Thursday, May 28, 2009

Directly Outside 8

Note: This short piece forms part of my Koala Smackdown punishment. I do have another, longer, slice of fiction stewing away in the hopper, but I’ve gone with this one first because it’s so bloody miserable. Best get it out of the way now, methinks.

Directly outside my window, horses shamble into the courtyard, their legs cut down to stumps.

None have riders, yet it is clear they have been humbled at the hands of men.

On their mutilated hoists, they gather, proud, and I wonder how they can bear to stand.

Matchsticks. Feeble matchsticks.

Pausing to rest in the mist, the horses look weary. But is it from the labour of an arduous journey? Or is something about to happen? Some unspeakable thing they dread?

As I watch them breathe the air, I sense the rhythm of my own breath; notice when I’m out of synch, adjust.

Odd to do this, I think, but odder still that all are as one. If charmed, I am, it is not by a single creature — it is by their unified souls.

Now the horses stand in a circle. Equally strange, but I no longer care how or why: I am beguiled.

A small gap opens in their ranks, and though I am far away, it is as if I am stood amongst them, waiting.

With a nod, they blow through their nostrils, blow through their nostrils — blow through my nostrils, I must.

A cloud of vapour billows from me, settling among the other wisps of silver with an ethereal billiard ball poof.

And now we rock onto our stomachs, wait.

I feel a stabbing pain, and bunch up.

Can no longer see the horses.

Am I dying?


I wake, covered in vomit. My guts are knotted and my every muscle aches, yet nothing can keep me from crawling to my feet to look out of the window.

The horses stand, motionless, gazing at a dapple foal testing its hooves on the flagstones. The mist has cleared, and beyond the courtyard, a grassy hill ascends into the blue. Across its summit, barbed wire coils, cutting us off from the horizon.

The foal gallops into the grass and I see now what must be.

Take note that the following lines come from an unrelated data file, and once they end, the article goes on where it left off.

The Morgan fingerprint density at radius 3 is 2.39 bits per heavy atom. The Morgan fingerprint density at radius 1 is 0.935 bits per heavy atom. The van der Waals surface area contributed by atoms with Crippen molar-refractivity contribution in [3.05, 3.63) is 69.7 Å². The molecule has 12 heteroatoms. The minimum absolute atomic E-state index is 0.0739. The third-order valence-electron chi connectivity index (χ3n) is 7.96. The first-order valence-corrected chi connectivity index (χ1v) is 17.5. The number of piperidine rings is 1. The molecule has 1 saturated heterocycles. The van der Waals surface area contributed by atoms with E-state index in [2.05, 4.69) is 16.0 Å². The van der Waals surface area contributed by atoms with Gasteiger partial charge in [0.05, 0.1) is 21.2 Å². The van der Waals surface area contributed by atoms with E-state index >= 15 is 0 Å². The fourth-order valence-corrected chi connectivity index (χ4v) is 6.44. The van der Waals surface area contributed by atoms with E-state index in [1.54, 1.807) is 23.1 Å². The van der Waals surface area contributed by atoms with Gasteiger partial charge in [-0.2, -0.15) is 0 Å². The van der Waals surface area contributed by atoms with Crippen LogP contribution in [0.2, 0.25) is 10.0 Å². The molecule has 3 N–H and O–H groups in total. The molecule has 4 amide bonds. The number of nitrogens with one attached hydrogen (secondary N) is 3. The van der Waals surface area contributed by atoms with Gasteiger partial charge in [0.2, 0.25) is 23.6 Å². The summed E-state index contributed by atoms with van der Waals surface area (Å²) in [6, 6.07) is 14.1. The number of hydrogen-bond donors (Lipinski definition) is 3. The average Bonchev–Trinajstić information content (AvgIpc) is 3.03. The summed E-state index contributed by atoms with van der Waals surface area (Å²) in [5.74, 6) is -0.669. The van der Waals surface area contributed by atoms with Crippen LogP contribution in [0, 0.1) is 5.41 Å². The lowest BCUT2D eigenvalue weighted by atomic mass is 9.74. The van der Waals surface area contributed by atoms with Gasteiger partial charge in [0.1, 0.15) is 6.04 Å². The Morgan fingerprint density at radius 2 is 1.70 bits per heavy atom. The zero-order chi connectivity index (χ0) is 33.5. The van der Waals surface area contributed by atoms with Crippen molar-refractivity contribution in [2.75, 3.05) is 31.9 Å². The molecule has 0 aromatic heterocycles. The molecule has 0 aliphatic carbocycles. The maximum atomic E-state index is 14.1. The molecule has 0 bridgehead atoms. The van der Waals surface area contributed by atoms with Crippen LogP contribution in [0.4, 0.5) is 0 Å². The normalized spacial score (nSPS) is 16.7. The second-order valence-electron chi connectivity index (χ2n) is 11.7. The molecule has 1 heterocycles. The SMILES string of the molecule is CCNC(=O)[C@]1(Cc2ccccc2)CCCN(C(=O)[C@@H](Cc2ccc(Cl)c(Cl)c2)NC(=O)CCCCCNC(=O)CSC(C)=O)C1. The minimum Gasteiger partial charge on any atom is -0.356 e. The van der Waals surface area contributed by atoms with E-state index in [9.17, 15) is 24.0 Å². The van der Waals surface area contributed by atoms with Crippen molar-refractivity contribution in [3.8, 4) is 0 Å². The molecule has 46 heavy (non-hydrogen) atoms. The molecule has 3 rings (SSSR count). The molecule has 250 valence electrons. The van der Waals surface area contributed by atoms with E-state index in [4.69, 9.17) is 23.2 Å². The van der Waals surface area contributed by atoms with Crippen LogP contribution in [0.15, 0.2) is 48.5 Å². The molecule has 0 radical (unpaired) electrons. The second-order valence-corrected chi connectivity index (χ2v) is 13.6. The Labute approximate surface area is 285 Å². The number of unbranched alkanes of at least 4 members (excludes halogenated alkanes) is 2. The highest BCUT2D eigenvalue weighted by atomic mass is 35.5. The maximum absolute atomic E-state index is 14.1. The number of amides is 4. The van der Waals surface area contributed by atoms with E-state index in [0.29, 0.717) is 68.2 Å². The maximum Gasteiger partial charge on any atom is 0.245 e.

Run, foal, run. This is what we sing.
Run, foal, run, we pray.

But the further the creature races away up the hill, the larger the wire looms.

Jump, foal, jump, we cry.

My wish, like those of my newfound kin, is earnest, heartfelt and true, but before my stunned gasp is fully drawn, the foal kicks and bucks, snared in the wire. Maybe it will tear itself free and return, wounded but still alive? Or maybe the horses will gather beside it and ease its final suffering?

No: now there are men — men gathering with sticks. Their gait is workaday, careworn, and as the foal’s shudders ripple along the wire, they beat it slowly and dispassionately to death.

Long after the men are gone, I stand among the horses, till my eyelids finally sag for want of sleep. I know, in the morning, all these beautiful creatures will be gone, leaving me alone once again.

The hill and the sky will fade too, and with them, the cruel wire. But I shall not forget the foal’s sweet face as it turned to race up the hill for as long as I am trapped in this place, doomed only to witness as the world spins by, directly outside...


JaneyV said...

This is heartbreaking Whirl. Despite the ugliness you describe, the writing is very beautiful.

I hate barbed wire.

Sock Monkey said...

Clearly the baboons were a metaphor...

writtenwyrdd said...

Bittersweet. You write ugly so beautifully. It's a strange talent, Whirl. And as always I'm left wondering at the narrator who sits locked behind that window.